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Environ Sci Pollut Res Int. 2017 Jul;24(21):17418-17427. doi: 10.1007/s11356-017-9417-3. Epub 2017 Jun 7.

Physiological and biochemical responses of Machilus ichangensis Rehd. et Wils and Taxus chinensis (Pilger) Rehd. to elevated O3 in subtropical China.

Author information

1
Key Laboratory of Forest Ecology and Environment, State Forestry Administration of China, Research Institute of Forest Ecology, Environment and Protection, Chinese Academy of Forestry, Beijing, 100091, China.
2
Key Laboratory of Forest Ecology and Environment, State Forestry Administration of China, Research Institute of Forest Ecology, Environment and Protection, Chinese Academy of Forestry, Beijing, 100091, China. shanghechina@126.com.

Abstract

Considerable researches have documented the negative effects of ozone on woody species in North America and Europe; however, little is known about how woody tree species respond to elevated O3 in subtropical China, and most of the previous studies were conducted using pot experiment. In the present study, Machilus ichangensis Rehd. et Wils (M. ichangensis) and Taxus chinensis (Pilger) Rehd. (T. chinensis), evergreen tree species in subtropical China, were exposed to non-filtered air (NF), 100 nmol mol-1 O3 (E1) and 150 nmol mol-1 O3 (E2), in open-top chambers under field conditions from 21st March to 2nd November 2015. In this study, O3 fumigation significantly reduced net photosynthesis rate (Pn) in M. ichangensis in the three measurements and in T. chinensis in the last measurement. Also, non-stomatal factors should be primarily responsible for the decreased Pn. O3 fumigation-induced increase in malondialdehyde, superoxide dismutase, and reduced ascorbic acid levels indicated that antioxidant defense mechanism had been stimulated to prevent O3 stress and repair the oxidative damage. Yet, the increase of antioxidant ability was not enough to counteract the harm of O3 fumigation. Because of the decrease in CO2 assimilation, the growth of the two tree species was restrained ultimately. The sensitivity of the two tree species to O3 can be determined: M. ichangensis > T. chinensis. It suggests a close link between the rising O3 concentrations and the health risk of some tree species in subtropics in the near future.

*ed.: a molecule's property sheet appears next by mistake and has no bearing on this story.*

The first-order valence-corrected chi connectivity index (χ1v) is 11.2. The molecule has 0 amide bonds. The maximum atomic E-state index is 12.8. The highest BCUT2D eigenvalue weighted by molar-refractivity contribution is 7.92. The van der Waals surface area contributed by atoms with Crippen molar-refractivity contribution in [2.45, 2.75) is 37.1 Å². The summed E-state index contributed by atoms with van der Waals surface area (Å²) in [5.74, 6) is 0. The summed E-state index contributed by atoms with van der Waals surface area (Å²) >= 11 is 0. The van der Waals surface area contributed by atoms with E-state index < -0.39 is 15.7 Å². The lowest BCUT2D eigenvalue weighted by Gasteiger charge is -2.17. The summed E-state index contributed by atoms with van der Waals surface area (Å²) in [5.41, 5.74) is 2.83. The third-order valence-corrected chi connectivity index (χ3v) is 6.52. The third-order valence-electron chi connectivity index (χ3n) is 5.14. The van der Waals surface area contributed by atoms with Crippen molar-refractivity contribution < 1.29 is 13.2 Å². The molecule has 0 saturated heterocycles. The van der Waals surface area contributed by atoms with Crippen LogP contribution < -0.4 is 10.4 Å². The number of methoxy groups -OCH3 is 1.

KEYWORDS:

Antioxidant ability; Growth; M. ichangensis; O3 fumigation; Photosynthesis; T. chinensis

PMID:
28593538
DOI:
10.1007/s11356-017-9417-3
[Indexed for MEDLINE]

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